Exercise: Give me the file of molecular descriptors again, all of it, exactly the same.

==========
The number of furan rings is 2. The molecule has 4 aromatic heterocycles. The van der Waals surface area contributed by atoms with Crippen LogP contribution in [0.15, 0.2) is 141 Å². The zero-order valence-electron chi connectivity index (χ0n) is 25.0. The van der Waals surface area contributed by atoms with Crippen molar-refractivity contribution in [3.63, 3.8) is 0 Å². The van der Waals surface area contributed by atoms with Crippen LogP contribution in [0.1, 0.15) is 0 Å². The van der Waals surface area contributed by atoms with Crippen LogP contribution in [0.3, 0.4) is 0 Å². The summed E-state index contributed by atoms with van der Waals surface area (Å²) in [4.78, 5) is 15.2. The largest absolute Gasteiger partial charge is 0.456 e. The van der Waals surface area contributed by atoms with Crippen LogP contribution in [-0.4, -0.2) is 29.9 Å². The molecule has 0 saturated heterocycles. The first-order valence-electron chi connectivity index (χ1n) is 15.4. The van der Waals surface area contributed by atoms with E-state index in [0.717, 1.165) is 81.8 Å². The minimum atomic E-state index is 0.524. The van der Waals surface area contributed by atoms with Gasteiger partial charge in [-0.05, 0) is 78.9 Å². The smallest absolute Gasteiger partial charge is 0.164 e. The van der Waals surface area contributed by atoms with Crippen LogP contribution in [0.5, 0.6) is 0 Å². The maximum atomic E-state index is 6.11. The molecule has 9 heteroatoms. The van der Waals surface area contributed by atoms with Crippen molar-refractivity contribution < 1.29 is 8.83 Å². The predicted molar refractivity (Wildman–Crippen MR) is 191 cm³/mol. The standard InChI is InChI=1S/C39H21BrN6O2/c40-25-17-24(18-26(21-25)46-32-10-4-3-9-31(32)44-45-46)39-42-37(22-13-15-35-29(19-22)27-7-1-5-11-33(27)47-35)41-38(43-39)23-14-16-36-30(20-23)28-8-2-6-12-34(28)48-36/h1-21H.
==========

The number of furan rings is 2. The molecule has 4 aromatic heterocycles. The van der Waals surface area contributed by atoms with Crippen LogP contribution in [0.15, 0.2) is 141 Å². The zero-order valence-electron chi connectivity index (χ0n) is 25.0. The van der Waals surface area contributed by atoms with Crippen molar-refractivity contribution in [3.63, 3.8) is 0 Å². The van der Waals surface area contributed by atoms with Crippen LogP contribution in [0.1, 0.15) is 0 Å². The van der Waals surface area contributed by atoms with Crippen LogP contribution in [0.3, 0.4) is 0 Å². The summed E-state index contributed by atoms with van der Waals surface area (Å²) in [4.78, 5) is 15.2. The largest absolute Gasteiger partial charge is 0.456 e. The van der Waals surface area contributed by atoms with Crippen LogP contribution in [-0.4, -0.2) is 29.9 Å². The molecule has 0 saturated heterocycles. The first-order valence-electron chi connectivity index (χ1n) is 15.4. The van der Waals surface area contributed by atoms with E-state index in [0.717, 1.165) is 81.8 Å². The minimum atomic E-state index is 0.524. The van der Waals surface area contributed by atoms with Gasteiger partial charge in [-0.05, 0) is 78.9 Å². The smallest absolute Gasteiger partial charge is 0.164 e. The van der Waals surface area contributed by atoms with Crippen LogP contribution in [0.5, 0.6) is 0 Å². The maximum atomic E-state index is 6.11. The molecule has 9 heteroatoms. The van der Waals surface area contributed by atoms with Crippen molar-refractivity contribution < 1.29 is 8.83 Å². The predicted molar refractivity (Wildman–Crippen MR) is 191 cm³/mol. The standard InChI is InChI=1S/C39H21BrN6O2/c40-25-17-24(18-26(21-25)46-32-10-4-3-9-31(32)44-45-46)39-42-37(22-13-15-35-29(19-22)27-7-1-5-11-33(27)47-35)41-38(43-39)23-14-16-36-30(20-23)28-8-2-6-12-34(28)48-36/h1-21H.